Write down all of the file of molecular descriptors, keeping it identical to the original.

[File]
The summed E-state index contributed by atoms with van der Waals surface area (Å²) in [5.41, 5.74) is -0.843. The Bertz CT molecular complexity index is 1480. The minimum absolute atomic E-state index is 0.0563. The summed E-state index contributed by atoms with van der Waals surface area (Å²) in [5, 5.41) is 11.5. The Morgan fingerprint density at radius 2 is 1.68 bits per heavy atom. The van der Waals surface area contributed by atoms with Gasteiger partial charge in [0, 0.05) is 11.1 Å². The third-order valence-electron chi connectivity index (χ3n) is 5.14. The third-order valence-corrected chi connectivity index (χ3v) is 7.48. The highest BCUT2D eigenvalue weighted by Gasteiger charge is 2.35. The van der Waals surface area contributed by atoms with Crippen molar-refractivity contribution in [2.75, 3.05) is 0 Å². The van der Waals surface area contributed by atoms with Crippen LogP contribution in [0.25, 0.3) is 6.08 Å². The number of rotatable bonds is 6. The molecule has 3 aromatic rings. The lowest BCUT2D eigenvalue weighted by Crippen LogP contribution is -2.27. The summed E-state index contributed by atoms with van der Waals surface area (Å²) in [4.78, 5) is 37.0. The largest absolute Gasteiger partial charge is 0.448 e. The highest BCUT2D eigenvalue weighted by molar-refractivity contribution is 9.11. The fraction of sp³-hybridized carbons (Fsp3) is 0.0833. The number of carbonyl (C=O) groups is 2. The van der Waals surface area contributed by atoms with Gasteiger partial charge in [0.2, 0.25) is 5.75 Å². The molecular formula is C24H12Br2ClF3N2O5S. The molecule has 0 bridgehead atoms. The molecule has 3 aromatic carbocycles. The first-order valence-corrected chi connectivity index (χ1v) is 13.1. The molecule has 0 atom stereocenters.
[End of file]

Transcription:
The summed E-state index contributed by atoms with van der Waals surface area (Å²) in [5.41, 5.74) is -0.843. The Bertz CT molecular complexity index is 1480. The minimum absolute atomic E-state index is 0.0563. The summed E-state index contributed by atoms with van der Waals surface area (Å²) in [5, 5.41) is 11.5. The Morgan fingerprint density at radius 2 is 1.68 bits per heavy atom. The van der Waals surface area contributed by atoms with Gasteiger partial charge in [0, 0.05) is 11.1 Å². The third-order valence-electron chi connectivity index (χ3n) is 5.14. The third-order valence-corrected chi connectivity index (χ3v) is 7.48. The highest BCUT2D eigenvalue weighted by Gasteiger charge is 2.35. The van der Waals surface area contributed by atoms with Crippen molar-refractivity contribution in [2.75, 3.05) is 0 Å². The van der Waals surface area contributed by atoms with Crippen LogP contribution in [0.25, 0.3) is 6.08 Å². The number of rotatable bonds is 6. The molecule has 3 aromatic rings. The lowest BCUT2D eigenvalue weighted by Crippen LogP contribution is -2.27. The summed E-state index contributed by atoms with van der Waals surface area (Å²) in [4.78, 5) is 37.0. The largest absolute Gasteiger partial charge is 0.448 e. The highest BCUT2D eigenvalue weighted by molar-refractivity contribution is 9.11. The fraction of sp³-hybridized carbons (Fsp3) is 0.0833. The number of carbonyl (C=O) groups is 2. The van der Waals surface area contributed by atoms with Gasteiger partial charge in [0.2, 0.25) is 5.75 Å². The molecular formula is C24H12Br2ClF3N2O5S. The molecule has 0 bridgehead atoms. The molecule has 3 aromatic carbocycles. The first-order valence-corrected chi connectivity index (χ1v) is 13.1. The molecule has 0 atom stereocenters.